Skip to content

Some implications of slope stability analysis methods applicable to heap leach pads

Slope stability analysis is a critical component of geotechnical engineering applied to heap leaching. For decades, analytical techniques and software based on the limit equilibrium method (LEM) have been the basis for slope stability analyses. It is well understood that these techniques do not account for the deformational behavior of the slope materials and many complex failure mechanisms cannot be modeled by the LEM. However, the calculated factors of safety are generally conservative. This positive experience has given the LEM somewhat of a model stature despite its limitations.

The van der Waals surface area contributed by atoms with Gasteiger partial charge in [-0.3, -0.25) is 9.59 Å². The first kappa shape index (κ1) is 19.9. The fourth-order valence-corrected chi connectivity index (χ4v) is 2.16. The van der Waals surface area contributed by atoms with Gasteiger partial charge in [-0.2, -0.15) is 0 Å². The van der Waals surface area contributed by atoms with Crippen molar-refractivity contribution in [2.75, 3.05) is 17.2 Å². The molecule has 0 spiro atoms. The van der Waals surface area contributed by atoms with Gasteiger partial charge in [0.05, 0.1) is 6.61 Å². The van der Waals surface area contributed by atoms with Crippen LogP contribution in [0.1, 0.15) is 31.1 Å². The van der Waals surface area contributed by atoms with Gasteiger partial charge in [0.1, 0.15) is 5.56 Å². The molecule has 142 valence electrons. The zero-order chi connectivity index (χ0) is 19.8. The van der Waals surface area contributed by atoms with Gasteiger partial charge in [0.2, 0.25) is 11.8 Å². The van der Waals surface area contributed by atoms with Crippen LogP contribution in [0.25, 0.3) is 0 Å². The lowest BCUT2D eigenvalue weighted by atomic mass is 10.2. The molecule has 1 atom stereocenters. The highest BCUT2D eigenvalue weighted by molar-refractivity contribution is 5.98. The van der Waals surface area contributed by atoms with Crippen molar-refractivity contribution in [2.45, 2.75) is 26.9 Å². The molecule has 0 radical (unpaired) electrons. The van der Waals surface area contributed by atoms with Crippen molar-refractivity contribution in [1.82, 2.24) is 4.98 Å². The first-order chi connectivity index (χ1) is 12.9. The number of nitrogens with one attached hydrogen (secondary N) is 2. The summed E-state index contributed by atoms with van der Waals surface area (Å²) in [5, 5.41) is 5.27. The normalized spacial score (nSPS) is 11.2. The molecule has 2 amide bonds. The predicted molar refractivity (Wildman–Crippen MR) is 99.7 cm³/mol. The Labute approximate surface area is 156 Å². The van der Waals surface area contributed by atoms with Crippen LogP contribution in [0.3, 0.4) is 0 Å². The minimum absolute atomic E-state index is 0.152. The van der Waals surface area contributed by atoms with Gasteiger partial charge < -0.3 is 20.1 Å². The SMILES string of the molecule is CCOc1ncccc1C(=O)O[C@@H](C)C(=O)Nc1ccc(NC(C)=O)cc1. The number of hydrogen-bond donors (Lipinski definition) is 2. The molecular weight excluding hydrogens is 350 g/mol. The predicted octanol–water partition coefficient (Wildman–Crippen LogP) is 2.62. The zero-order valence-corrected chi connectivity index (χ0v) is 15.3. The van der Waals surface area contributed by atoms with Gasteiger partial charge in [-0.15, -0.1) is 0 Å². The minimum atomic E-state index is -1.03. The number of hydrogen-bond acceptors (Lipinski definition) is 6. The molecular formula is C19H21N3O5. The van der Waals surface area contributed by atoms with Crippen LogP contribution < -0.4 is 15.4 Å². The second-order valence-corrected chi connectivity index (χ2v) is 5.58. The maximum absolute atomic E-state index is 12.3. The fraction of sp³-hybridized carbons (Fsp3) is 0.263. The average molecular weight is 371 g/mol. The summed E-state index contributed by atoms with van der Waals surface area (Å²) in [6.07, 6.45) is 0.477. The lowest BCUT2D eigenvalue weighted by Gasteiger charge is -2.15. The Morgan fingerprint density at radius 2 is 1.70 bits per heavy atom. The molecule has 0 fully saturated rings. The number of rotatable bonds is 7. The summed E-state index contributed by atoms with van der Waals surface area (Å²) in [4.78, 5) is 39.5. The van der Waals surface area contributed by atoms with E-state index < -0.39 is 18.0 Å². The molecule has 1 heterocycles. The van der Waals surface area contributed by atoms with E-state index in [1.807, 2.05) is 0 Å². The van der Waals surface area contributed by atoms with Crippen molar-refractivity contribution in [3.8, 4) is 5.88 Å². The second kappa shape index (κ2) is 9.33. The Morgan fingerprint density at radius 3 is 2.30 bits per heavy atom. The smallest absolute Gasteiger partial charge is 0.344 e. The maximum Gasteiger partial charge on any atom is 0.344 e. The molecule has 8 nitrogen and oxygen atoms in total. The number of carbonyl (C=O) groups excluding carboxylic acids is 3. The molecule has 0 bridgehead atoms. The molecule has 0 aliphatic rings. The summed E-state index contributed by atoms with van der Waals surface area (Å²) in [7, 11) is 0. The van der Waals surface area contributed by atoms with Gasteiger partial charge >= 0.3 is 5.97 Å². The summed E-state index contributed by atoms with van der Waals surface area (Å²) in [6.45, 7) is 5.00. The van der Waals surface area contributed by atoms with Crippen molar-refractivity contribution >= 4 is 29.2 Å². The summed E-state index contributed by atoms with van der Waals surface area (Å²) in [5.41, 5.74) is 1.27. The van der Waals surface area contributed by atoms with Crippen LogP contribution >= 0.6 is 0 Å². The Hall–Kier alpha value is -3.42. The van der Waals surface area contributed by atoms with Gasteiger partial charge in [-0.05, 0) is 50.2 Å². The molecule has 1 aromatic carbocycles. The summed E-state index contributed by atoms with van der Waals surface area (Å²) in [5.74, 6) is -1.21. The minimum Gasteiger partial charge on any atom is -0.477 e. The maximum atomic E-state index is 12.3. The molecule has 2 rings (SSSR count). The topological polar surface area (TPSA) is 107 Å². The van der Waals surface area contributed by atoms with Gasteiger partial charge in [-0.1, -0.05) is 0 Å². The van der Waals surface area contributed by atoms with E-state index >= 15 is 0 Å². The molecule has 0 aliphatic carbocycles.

A more rigorous method using finite element or finite difference techniques and a process labeled as shear stress reduction (SSR) is gaining some ground. In this method, shear strength is incrementally reduced in the model to induce failure, and the ratio of the actual shear strength to reduced strength at failure is taken as the factor of safety. For slopes with uniform material properties, the SSR and LEM have produced similar factors of safety. However, in cases of slopes with complex profiles including multiple materials, geosynthetic, sharp geometric changes, etc., both techniques can produce anomalous results and reliability of the calculated safety factors becomes questionable. For example, in a complicated slope profile, LEM could result in forces implying movements contrary to intuition and reality. On the other hand, in the SSR process, selective or indiscriminate application of strength reduction to some or all materials could significantly impact the calculated factor of safety. This paper discusses some of these implications.